Sociometrics and School Counselors: Changing the Classroom Environment

I wanted to share something that has me all revved up and excited. It's called Sociometrics! I know the name doesn't sound as nearly as exciting as it could, but I promise you that this is a school-changer. 

First, you may be wondering what Sociometrics is. Sociometry is the quantitative study of interpersonal relationships in populations, especially the study and measurement of preferences. 

By collecting data from each member of a particular population, an educator has the ability to acquire information that illustrates students who are either well-liked, disliked, or ignored. This data is often put into a Sociogram, which is a map of all these relationships. 
Sociograms provide invaluable information that when used correctly, can positively impact the dynamics of a classroom and pinpoint students who are in need of extra care. Further, this self-reporting data could be used as a universal screening tool for the educator to quantify social change, perhaps through character education or other positive behavior systems.  

I was able to use this for a large population of students, creating maps for each individual homeroom in a middle school grade level, and the grade level as a whole.

The information we acquired confirmed and revealed students who we knew we needed to help. Not only were individual students impacted by this information, but classroom dynamics as well since teachers were able to focus on the links that needed extra care.

For the future, I foresee this as something that homeroom teachers can have done, or do themselves, as a pre-test/post-test. In addition, it helps the School Counselor have a clear holistic picture of the students in their school. For example, as we are forming classes next year, this is information that can help us  stay proactive in avoiding high conflict relationships.

Since we are so used to being with individuals and or groups we hardly see what is happening holistically - this program helps change our perspective.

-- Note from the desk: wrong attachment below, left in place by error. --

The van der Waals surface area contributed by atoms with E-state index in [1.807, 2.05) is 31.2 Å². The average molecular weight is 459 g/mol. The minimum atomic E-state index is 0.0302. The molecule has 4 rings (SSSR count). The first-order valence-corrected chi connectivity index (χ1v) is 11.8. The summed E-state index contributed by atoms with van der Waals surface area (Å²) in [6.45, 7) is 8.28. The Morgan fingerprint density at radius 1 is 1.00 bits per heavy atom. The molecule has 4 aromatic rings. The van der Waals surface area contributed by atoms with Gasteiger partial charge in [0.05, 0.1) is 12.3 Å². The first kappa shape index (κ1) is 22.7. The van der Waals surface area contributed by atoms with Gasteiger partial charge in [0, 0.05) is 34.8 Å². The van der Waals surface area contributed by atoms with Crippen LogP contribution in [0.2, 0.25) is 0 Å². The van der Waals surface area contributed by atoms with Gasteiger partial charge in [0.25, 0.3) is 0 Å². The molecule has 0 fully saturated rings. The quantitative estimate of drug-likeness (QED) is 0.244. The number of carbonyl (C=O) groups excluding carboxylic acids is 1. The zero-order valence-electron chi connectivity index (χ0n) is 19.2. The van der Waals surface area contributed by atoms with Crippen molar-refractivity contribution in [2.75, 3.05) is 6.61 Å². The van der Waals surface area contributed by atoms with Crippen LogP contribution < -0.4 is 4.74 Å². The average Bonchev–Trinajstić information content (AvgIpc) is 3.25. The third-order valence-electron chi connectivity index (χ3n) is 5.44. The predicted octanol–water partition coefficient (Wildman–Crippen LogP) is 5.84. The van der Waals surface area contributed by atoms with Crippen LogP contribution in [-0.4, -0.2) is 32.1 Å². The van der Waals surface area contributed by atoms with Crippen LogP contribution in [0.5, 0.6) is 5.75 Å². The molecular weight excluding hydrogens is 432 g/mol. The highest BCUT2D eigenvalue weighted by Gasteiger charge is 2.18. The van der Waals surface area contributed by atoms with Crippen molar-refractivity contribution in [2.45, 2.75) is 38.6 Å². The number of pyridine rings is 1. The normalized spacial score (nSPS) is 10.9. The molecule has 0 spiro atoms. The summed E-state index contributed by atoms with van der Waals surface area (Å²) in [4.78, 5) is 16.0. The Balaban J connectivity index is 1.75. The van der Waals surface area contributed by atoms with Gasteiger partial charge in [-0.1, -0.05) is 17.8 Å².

I also believe that a Sociogram can help identify gaps that have been created within the system - whether those are cultural, racial, gender, etc. and help focus your School Counseling program on closing those gaps. This is perfect for School Counselors as we make our programs align to ASCA Standards.

One of the elements that makes collecting information for your own Sociogram is an almost free tool that I found called Walsh's Classroom Sociometrics. This program instantly does all the work for you, and is very easy to use. I would highly suggest downloading this program for your use if you plan on creating a Sociogram.

In a nutshell, you will take about 15 minutes of a classes time asking them two to four questions. They might sound something like this:

1) Who is someone you prefer to sit next to in the classroom?
2) Who is someone you prefer to sit next to in your entire grade level?
3) Who is someone you would not prefer to sit next to?

They will choose up to four people for each question. I used a form that looks like this:

It is important that they put a first and last name for each response as that will make it much easier for you while entering in data. 

From here, you will enter the data into your program and will receive the results.

Let me know if you have any questions about how this all works, and I would be glad to help you. I believe that this is truly an underutilized tool that could really help change the schoolscape.

Creating an Assembly for State Testing